Extra point: Duke football vs. Northwestern
Duke moved to 2-0 to start its season with a statement 41-17 win against Northwestern. Redshirt sophomore quarterback Daniel Jones gained 413 total yards and four touchdowns to lead the Blue Devil offense.
Contain Justin Jackson
The Blue Devils bottled up Jackson and the Wildcats’ rushing attack, allowing Northwestern to rush for just 22 yards on 21 carries. Jackson himself totaled just seven carries for 18 yards, forcing the Wildcats to lean more on their passing attack—with poor results. Duke outgained Northwestern 538-191 and left the Wildcats with no ability to move the ball.
Pressure the quarterback
The Blue Devil defense put pressure on quarterback Clayton Thorson all game long, racking up four sacks and five tackles for loss. The heat got to Thorson, who completed just 11 of his 29 passing attempts for 120 yards and finished with a QBR of 11.2.
Maintain a balanced offensive approach
The Blue Devils were strong in both phases of their offense, passing for 305 yards and rushing for 233. Jones rushed 16 times for 108 yards and two touchdowns, leading Duke’s rushing attack. The rest of the Blue Devil running game wasn’t quite as strong, averaging just 2.9 yards per carry, but Northwestern never had answers for Duke’s two-dimensional offense.
Three key plays:
- 1:15 remaining, first quarter: With Duke down 3-0, Jones had thrown an interception on the previous drive and was picked off once again the red zone, but a targeting call against Northwestern’s Jared McGee negated the pick. McGee illegally hit Blue Devil tight end Davis Koppenhaver while he tried to make a catch, tipping the ball into the air for Godwin Igwebuike to intercept. The controversial call swung the momentum in Duke’s favor, as the Blue Devils scored two plays later and never trailed again.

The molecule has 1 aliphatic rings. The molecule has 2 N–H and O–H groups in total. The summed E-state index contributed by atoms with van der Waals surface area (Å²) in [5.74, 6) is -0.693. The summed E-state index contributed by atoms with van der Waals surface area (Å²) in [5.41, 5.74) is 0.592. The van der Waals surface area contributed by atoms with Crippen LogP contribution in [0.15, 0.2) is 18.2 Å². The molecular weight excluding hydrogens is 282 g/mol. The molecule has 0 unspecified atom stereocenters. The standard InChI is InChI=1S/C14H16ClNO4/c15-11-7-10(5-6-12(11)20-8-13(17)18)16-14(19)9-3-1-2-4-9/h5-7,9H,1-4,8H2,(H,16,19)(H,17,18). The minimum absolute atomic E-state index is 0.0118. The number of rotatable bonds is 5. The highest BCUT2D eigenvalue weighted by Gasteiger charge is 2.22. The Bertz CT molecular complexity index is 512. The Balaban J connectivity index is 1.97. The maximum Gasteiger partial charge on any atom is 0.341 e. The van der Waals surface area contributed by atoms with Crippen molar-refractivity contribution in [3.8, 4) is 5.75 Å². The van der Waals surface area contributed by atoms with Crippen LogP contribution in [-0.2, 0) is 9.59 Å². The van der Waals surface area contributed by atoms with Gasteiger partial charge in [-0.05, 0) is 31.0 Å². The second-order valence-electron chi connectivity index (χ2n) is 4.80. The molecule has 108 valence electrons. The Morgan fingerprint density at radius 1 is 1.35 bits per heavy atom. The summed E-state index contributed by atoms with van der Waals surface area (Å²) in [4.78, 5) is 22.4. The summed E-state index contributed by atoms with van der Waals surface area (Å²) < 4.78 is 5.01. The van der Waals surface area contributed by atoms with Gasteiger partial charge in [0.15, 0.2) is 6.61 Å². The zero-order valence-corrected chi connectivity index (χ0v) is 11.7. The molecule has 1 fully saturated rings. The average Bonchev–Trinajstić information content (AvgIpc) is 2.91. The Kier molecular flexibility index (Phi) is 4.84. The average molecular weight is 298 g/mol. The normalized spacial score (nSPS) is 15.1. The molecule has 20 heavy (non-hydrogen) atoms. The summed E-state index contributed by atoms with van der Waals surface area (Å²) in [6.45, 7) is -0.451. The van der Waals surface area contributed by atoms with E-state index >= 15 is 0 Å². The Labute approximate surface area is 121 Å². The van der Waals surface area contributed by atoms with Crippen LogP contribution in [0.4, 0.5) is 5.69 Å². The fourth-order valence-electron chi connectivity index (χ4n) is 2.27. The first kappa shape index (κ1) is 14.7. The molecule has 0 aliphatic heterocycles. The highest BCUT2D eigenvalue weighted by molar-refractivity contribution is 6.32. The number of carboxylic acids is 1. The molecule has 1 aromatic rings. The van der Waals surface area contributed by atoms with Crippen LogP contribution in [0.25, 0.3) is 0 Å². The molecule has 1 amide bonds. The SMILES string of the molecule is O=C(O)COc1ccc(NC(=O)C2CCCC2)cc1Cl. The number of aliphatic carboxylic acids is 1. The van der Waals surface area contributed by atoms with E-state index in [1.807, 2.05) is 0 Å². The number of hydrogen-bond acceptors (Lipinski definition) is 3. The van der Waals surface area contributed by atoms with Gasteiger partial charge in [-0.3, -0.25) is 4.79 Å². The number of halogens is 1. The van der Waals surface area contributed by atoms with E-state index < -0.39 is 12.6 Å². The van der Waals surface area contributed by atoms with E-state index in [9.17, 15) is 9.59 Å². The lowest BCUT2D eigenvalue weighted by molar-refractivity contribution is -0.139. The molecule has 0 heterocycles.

- 13:18 remaining, second quarter: Holding a 7-3 lead, Jones helped Duke pull away from Northwestern with a 52-yard touchdown strike to wide receiver Chris Taylor. With no defender within 10 yards of him, the redshirt junior was able to waltz into the end zone after catching Jones’ pass.
- 12:10 remaining, third quarter: Down 11 points after the half, Northwestern was driving in Duke territory with a chance to make it a one-possession game. But Clayton Thorson threw a wayward pass away from his receiver, and cornerback Mark Gilbert made him pay, diving to make an interception that set the stage for the Blue Devils to outscore Northwestern 20-7 the rest of the way.
Three key stats:
- Northwestern ran for just one yard per carry: Duke’s defense never let Jackson and Northwestern run with the ball, putting pressure on Thorson to carry the offense. The Wildcats never had any semblance of balance and weren’t able to keep up with Jones and the Blue Devils.
- Daniel Jones rushed for 108 yards and two touchdowns: On a day in which neither Brittain Brown nor Shaun Wilson were able to take control, Jones provided the balance for Duke’s offense. Whether off the option or on the scramble, the Charlotte native kept the Wildcats guessing, helping the Blue Devils break through on offense for the first time in three years against Northwestern.
- Austin Parker makes both of his field goal attempts: Although it ultimately didn’t decide the game, Parker’s perfect placekicking day is a solid sign moving forward for a team that made the fewest field goals in the nation last season. Parker made field goals of 31 and 24 yards in the victory and made all five of his PAT attempts.
And the Duke game ball goes to…. Daniel Jones
Jones was an efficient and dangerous force for Duke Saturday, helping it get over the hump against the Wildcats. He did what he couldn’t do last year and Thomas Sirk couldn’t in 2015—score a lot more than 13 points. The redshirt sophomore battled through early adversity to steady the Blue Devils despite the Wildcats singular focus on slowing him.
And the Northwestern game ball goes to.... Paddy Fisher
Not a lot went right for the Wildcats, but Fisher was there to clean up the mess. The freshman linebacker made 18 tackles and 0.5 tackles for loss, the lone bright spot in a front seven that allowed 233 rushing yards.